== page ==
I will attempt a quick answer for a quick question :P : if the Forge is filled fully you should get close or around 30g for a full stroke. Sometimes there might be air when you are filling it. To get rid of the air 100%,you can fill the first 1/3 slowly, with the Forge tilted 45 degree(or less) then proceed to fill the last 2/3 with the Forge upright in the stand.

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beer&mathematics
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Postby beer&mathematics » Mar 23, 2016, 6:25 pm

Thanks Sam give it a try!
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samuellaw178
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Postby samuellaw178 » Mar 23, 2016, 11:50 pm

Just pulled a shot in my office. Slightly overextracted (tighter than I like) but beautiful flavor/balance. :D Weighs in about 30-32g (scale showing 34g but it's off by 1-2g last I check).

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Paolo
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Postby Paolo » Mar 24, 2016, 2:02 am

Looks great, Sam!


How did it taste?

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samuellaw178
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Joined: Apr 10, 2011, 9:11 am

Postby samuellaw178 » Mar 24, 2016, 2:32 am

Thanks Paolo! There's a hint of cocoa bitterness (which I think was due to the tight flow), but the flavor is deep and balanced, with decent amount of sweetness and body. Rather satisfying. It's one of the above average shots I reckon. It was pulled steam preheated so flavor wise was quite similar to the lever I have at home - not the lower temp soft smooth comfort shot. An excellent shot from Aurora lever would get 9.5, this I guess would be on the 9.0 scale.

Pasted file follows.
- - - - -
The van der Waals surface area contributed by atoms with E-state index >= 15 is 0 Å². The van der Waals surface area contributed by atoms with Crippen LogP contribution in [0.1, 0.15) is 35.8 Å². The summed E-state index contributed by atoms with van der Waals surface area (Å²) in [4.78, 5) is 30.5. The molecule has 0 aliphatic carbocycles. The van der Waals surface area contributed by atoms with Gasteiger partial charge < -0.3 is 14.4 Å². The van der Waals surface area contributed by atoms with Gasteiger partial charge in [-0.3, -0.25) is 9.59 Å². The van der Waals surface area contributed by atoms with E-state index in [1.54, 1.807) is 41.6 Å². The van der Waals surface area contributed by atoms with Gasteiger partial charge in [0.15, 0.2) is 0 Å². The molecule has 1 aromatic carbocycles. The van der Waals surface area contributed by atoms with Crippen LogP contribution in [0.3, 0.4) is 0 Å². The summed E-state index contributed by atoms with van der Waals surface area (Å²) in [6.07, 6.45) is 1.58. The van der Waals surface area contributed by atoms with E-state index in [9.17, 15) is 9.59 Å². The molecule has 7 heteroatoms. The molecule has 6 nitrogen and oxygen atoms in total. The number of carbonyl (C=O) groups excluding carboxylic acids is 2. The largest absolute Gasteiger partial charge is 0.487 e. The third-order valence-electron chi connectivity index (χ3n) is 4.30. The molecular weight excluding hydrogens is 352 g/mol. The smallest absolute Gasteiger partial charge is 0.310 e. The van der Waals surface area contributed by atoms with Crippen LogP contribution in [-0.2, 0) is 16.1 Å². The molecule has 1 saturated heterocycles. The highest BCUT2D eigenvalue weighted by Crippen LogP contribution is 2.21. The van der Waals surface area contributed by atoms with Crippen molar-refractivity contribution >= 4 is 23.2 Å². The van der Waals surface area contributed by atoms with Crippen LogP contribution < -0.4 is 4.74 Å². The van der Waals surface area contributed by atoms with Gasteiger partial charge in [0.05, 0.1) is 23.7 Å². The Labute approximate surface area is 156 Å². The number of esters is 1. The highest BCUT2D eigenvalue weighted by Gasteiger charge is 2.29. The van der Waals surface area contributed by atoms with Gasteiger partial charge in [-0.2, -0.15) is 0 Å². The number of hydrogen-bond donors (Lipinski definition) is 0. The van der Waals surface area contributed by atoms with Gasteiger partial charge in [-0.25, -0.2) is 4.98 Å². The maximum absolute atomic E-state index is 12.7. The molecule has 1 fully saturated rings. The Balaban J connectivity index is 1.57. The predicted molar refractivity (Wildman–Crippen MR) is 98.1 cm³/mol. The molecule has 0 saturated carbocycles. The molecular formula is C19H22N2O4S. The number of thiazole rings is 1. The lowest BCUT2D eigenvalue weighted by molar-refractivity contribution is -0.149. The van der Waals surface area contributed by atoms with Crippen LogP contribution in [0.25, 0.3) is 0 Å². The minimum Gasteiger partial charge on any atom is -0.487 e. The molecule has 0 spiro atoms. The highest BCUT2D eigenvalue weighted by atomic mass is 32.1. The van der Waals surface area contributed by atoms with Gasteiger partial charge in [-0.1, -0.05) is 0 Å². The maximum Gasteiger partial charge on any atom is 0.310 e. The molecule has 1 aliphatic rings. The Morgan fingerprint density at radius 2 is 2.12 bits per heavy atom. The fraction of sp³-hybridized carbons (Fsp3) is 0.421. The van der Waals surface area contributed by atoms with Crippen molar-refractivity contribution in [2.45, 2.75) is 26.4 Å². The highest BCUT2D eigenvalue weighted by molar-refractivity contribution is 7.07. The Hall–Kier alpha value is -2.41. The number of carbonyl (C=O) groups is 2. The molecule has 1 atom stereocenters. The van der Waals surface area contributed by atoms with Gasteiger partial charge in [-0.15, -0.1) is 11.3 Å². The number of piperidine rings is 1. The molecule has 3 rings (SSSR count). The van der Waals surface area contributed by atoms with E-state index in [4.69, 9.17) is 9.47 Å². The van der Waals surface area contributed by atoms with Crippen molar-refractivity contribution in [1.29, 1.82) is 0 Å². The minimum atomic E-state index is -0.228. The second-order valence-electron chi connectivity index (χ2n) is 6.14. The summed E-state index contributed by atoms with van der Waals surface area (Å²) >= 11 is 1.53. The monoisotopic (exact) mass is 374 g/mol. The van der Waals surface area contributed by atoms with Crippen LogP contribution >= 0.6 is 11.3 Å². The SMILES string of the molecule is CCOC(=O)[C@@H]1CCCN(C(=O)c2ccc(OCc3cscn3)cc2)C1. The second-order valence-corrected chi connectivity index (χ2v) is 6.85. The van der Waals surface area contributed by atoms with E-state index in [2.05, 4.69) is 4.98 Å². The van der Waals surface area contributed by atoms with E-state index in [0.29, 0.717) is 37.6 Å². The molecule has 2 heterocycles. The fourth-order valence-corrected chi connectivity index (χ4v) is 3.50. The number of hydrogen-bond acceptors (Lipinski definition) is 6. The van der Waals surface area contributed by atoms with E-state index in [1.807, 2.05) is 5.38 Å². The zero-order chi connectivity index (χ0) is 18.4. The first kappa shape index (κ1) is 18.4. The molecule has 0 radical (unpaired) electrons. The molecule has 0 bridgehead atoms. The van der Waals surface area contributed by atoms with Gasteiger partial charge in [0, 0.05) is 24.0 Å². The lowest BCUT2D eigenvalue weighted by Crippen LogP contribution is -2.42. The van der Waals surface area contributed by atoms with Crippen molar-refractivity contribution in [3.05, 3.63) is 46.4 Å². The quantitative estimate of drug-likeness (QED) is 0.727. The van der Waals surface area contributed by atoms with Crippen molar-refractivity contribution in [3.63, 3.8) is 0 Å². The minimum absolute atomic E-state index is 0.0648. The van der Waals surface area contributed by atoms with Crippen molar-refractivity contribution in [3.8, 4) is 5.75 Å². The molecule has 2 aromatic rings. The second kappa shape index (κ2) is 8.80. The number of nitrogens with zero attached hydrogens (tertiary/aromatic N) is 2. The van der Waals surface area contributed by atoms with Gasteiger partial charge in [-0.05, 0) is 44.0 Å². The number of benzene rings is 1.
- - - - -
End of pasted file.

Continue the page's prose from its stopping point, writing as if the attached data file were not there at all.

p/s: Mind you, it was a 'supermarket' comfort blend roast (Lazio medium roast) from Aldi . They're pretty good value if you manage to secure <2 weeks batch. Sometimes I just grab them when I got too busy/lazy over the weekend to roast. My credibility will probably go down the hill for admitting this :oops: but seriously it's a not bad blend/roast and nothing like the supermarket roasts I've tried in the past (just don't expect light juicy roast).

beananimal
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Joined: May 30, 2014, 2:55 am

Postby beananimal » May 04, 2016, 4:30 pm

Time for some new pictures.
I've put self-fusing rubber tape around the foam insulation. It is the same or similar tape used on the original V1 as I love this spiral design and the clear structure.

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After I finished it, I found that on the EF homepage there is an outdoor picture very similar to this thick-insulation version.

Personal feedback up to now:
It might be better to start with the tape at the bottom end. The look is different and the way as I started on the top, some ground coffee may tend to rest on the "ledge" of the upper side of the tape.
I is a good idea to use a sharp knife to adapt the diameter of the foam by a cone or an angle. It is easier then to wrap the tape.
If there is some imperfection on the surface of the foam, the rubber tape does not hide it.

The feeling is special. As the foam insulation is soft and with the rubber tape it feels a bit like a bicycle tube. Easy to hold and not hot at all.
Peter

samuellaw178
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Joined: Apr 10, 2011, 9:11 am

Postby samuellaw178 » May 04, 2016, 6:50 pm

Hey Peter,

Enjoyed reading your update! I have also tried a new grip material with my Forge. I've purchased a $1 racket grip (meant for badminton/tennis racket) from Ebay. It gave a superior feel for gripping than other stuff I've tried. I think they're water-proof as well (I'd imagined it's designed to withstand the sweat from players). The shortcoming was the length I ordered was a bit too short (like 2 cm short on the cylinder) but one could easily orrder a longer version of it.

Also, I find it's easier just to use the Forge without preheating. The taste is as good(in a slightly different way) and is much more convenient.